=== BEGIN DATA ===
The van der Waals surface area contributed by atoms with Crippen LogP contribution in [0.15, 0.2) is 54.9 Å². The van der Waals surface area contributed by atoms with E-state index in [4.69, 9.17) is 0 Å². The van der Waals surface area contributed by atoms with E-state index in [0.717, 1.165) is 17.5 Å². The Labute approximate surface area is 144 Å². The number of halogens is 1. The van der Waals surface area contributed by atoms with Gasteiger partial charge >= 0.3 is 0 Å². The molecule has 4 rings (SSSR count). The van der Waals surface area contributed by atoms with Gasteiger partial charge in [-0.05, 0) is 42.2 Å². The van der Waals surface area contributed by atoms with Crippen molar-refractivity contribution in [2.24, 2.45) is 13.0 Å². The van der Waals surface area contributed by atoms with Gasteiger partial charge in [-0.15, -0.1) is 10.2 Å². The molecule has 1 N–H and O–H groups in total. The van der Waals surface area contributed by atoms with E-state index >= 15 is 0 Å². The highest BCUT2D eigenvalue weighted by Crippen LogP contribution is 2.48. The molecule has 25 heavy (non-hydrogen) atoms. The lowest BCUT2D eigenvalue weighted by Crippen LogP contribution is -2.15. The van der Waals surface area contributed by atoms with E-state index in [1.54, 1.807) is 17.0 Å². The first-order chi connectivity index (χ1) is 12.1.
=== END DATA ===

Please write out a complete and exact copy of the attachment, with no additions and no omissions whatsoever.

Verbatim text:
The van der Waals surface area contributed by atoms with Crippen LogP contribution in [0.15, 0.2) is 54.9 Å². The van der Waals surface area contributed by atoms with E-state index in [4.69, 9.17) is 0 Å². The van der Waals surface area contributed by atoms with E-state index in [0.717, 1.165) is 17.5 Å². The Labute approximate surface area is 144 Å². The number of halogens is 1. The van der Waals surface area contributed by atoms with Gasteiger partial charge >= 0.3 is 0 Å². The molecule has 4 rings (SSSR count). The van der Waals surface area contributed by atoms with Gasteiger partial charge in [-0.05, 0) is 42.2 Å². The van der Waals surface area contributed by atoms with Crippen molar-refractivity contribution in [2.24, 2.45) is 13.0 Å². The van der Waals surface area contributed by atoms with Gasteiger partial charge in [-0.15, -0.1) is 10.2 Å². The molecule has 1 N–H and O–H groups in total. The van der Waals surface area contributed by atoms with E-state index >= 15 is 0 Å². The highest BCUT2D eigenvalue weighted by Crippen LogP contribution is 2.48. The molecule has 25 heavy (non-hydrogen) atoms. The lowest BCUT2D eigenvalue weighted by Crippen LogP contribution is -2.15. The van der Waals surface area contributed by atoms with E-state index in [1.54, 1.807) is 17.0 Å². The first-order chi connectivity index (χ1) is 12.1.